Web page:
The story ends tragically with the shooting death of Selena, a short few weeks following the apex of Selena's stardom, a sold-out concert entertaining thousands of her fans at the Houston Astrodome. The shooter is the former president of her fan club, Yolanda Salvidar (Lupe Ontiveros), who was caught stealing money from Selena's newly-opened clothing boutique.

The film does not dwell for long on this part of her life, because it is a celebration of a young woman who pursued her dreams and not only did she find happiness, but she also touched the lives of her fans with her music. "Selena" calls to mind another film that was out in the Eighties about another Mexican-American musician whose rise to stardom was also cut short by misfortune-- Ritchie Valens, whose life was portrayed in "La Bamba". In fact, there is much in common between these two singers. Despite finding fame at a relatively young age, both singers kept their lives centered around their families and sense of strong family values; their Mexican-American traditions figured prominently in their music; and they both found themselves in an 'amor prohibido'.

They don't accept us over there, they never have.
Hello... we're Mexican!
No... we are Mexican-American, and they don't like Mexican-Americans. And they can be mean and they can tear us apart.

The emotional core of the film is the relationship between Selena and her father. They both have the same goal, but with different motivations and means to reach that goal. Whereas Selena is uninterested in her heritage and is hesitant to embrace it, Abraham is rigidly traditionalist yet feels handicapped by his background, seeing it as a weakness, recalling the prejudice in his life from both sides of the border. As time passes, these two contrasting personalities move towards a middle-ground, Selena cultivating an appreciation for her father's legacy, and Abraham discarding the prejudicial mindset that he has carried with him for many years. Together they build a bridge of acceptance for both the American and Mexican aspects of their lives.

Listen, being Mexican-American is tough. The Anglos jump all over you if you don't speak English perfectly. Mexicans jump all over you if you don't speak Spanish perfectly. We gotta be twice as perfect as everyone else.

Though her acting wavers in quality in a few scenes, Jennifer Lopez is perfectly suited for the role, bringing across the spunk and star-qualities of Selena, right down to her distinctive pouty smile. The enthusiasm she puts into the role is unmistakable, making it easy to forgive her fumbles. Olmos is also believable as Abraham, breathing life and a sense of conviction into his portrayal of a father, though elated over her daughter's success, is fearful of her to growing up too quickly. The rest of the cast is satisfactory, and the only sore point was Jacob Vargas, who I found distracting on several occasions with his stilted oration.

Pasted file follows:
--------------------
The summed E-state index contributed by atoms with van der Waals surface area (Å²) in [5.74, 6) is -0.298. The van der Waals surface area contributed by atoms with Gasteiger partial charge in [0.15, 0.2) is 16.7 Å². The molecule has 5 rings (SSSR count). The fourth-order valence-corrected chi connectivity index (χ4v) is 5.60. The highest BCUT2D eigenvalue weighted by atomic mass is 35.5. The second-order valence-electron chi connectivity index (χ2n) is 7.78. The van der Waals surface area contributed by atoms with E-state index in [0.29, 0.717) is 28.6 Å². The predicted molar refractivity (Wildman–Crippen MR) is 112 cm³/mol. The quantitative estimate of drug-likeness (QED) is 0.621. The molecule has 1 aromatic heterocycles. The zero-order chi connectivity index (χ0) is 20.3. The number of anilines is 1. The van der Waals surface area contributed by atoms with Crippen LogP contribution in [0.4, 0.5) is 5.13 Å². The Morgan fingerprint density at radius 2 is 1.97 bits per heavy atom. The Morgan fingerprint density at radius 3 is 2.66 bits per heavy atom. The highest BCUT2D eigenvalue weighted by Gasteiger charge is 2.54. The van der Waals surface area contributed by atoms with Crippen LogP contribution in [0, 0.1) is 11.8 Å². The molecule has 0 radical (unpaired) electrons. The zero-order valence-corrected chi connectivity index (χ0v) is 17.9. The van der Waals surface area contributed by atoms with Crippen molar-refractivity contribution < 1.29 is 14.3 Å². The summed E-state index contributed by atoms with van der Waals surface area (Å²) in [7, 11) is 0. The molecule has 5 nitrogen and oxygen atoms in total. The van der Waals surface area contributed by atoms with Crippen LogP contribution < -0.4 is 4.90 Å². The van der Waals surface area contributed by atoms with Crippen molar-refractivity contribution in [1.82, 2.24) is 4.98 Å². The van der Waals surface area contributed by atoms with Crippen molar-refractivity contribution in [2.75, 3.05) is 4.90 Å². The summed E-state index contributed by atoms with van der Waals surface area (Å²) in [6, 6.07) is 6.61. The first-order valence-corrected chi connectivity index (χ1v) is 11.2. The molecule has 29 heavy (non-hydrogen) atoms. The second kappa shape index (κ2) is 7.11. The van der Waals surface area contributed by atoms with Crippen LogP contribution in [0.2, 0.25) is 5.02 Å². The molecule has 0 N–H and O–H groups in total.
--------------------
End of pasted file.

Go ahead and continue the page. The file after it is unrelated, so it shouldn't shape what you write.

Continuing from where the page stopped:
The direction by Nava is well-executed, filled with many heart-warming moments and effortlessly taking us through the emotional highs-and-lows of Selena's life. However, he does go overboard with a few unnecessarily melodramatic insert-scenes, particularly in Selena's childhood, at an outdoor concert in Monterrey, and a scene at the Grammy Awards, which clashed with the unassuming tone of the rest of the film. As I watched the Monterrey concert scene, where Nava made full use of the 1.85:1 aspect ratio with a split-screen montage, I chuckled at the odd use of time-lapse photography of flowers and clouds, supposedly used to underscore the power of Selena's music. But it is merely a small complaint in an otherwise beautiful film.

Who calls this child to walk on her own?
Who leads her down this treacherous road?
She's dancin' to a song we can't hear.
Caminando en calle 12 (Walkin' down 12th Street),
Debes estar en la escuela (You should be in school),
Dulce Angelita (Sweet little angel),
De quién eres tú (Whose baby are you)?

- "Baila Conmigo (God's Child)"

Even if you've never heard of Selena or her music, "Selena" is a powerful story and a tribute to the young woman that managed to defy the odds and succeed. It is a film that will help you gain an appreciation for the sense of loss felt by the music world and her fans, and will also ensure that Selena's name will not be forgotten.

Selena Quintanilla-Perez April 16, 1971 - March 31, 1995

Images courtesy of Warner Brothers. All rights reserved.